The seasoning: “Vinegar in which a little sugar has been dissolved,” salt, and Buckeye pepper. How much??! What kind of vinegar? What type of salt? And what the heck is Buckeye pepper?
I opted for white vinegar. Regular iodized table salt seemed like it would be easier to evenly distribute over the boiled leaves than coarser kosher or sea salts, so I went with that. And to the best of my researching capabilities, I determined that Buckeye pepper was either a particular brand (now defunct), pepper ground in a grinder made of Buckeye wood, or possibly this pony. The black pepper I already had in my pantry seemed like it would do just fine.
At 5:51 pm on a Friday evening, I began boiling five heads of de-leafed lettuce with three diced bacon slices in a five-gallon stockpot filled with enough water to just cover the goods.
While waiting for the giant pot to boil, I began to wonder how long it would take for approximately five gallons of water to boil on a wood burning stove, or even over an open fire. What sort of things would an early-twentieth-century cook have attended to while waiting? Making bread? Churning butter? Me, I played a Harry Potter game on my phone for the hour it took the bacon-lettuce-water to reach a boil on my gas stove.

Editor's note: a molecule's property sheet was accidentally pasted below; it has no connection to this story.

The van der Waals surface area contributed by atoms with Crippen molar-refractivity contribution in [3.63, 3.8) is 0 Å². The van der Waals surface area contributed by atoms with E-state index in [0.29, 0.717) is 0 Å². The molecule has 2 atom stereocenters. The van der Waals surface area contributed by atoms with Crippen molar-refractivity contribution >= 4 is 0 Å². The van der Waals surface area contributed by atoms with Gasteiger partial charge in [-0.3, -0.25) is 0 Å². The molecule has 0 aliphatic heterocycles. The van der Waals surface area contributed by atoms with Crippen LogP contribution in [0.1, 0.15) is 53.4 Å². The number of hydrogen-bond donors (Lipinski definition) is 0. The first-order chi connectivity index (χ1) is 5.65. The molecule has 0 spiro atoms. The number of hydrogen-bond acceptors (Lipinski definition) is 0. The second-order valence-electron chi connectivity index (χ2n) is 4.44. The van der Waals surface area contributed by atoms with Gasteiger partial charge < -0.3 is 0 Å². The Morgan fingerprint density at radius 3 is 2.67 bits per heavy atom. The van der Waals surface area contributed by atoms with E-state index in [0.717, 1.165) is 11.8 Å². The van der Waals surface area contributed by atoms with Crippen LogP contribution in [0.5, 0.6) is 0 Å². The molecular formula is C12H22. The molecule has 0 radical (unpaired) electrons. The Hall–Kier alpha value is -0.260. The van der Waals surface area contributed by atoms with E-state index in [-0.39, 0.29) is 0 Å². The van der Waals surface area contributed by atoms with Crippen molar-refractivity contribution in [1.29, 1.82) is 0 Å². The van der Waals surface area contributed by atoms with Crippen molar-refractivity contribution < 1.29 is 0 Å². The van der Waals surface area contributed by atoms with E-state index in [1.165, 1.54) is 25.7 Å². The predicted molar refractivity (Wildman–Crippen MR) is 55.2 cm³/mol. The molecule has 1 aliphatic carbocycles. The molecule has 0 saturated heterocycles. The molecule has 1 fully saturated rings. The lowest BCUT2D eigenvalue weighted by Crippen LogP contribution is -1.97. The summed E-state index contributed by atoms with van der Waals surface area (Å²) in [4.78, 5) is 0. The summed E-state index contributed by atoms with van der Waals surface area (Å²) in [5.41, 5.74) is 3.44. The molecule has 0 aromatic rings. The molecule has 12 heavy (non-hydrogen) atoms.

From there, it was an hour and a half of boil-time, and it became clear that I was in for a long night. A proper cook would have started this culinary masterpiece much earlier in the day. They also would have had some idea whether the mixture was meant to be eaten freshly cooked or stored in a crock somewhere cool, such as sauerkraut or kimchi.
I boiled it uncovered and planned to save the lettuce water for use as a broth, which meant it needed to boil down as much as possible. The lettuce naturally floated to the top, and I made sure to stir it occasionally, pushing the leaves and bacon bits below the water line. My entire house began to smell like boiled lettuce with a hint of bacon — which reminded me of my grandmother's house at Christmas. My husband was less charmed, however, and despite the bitter cold outside, he cracked open the backdoor to encourage the aroma to escape.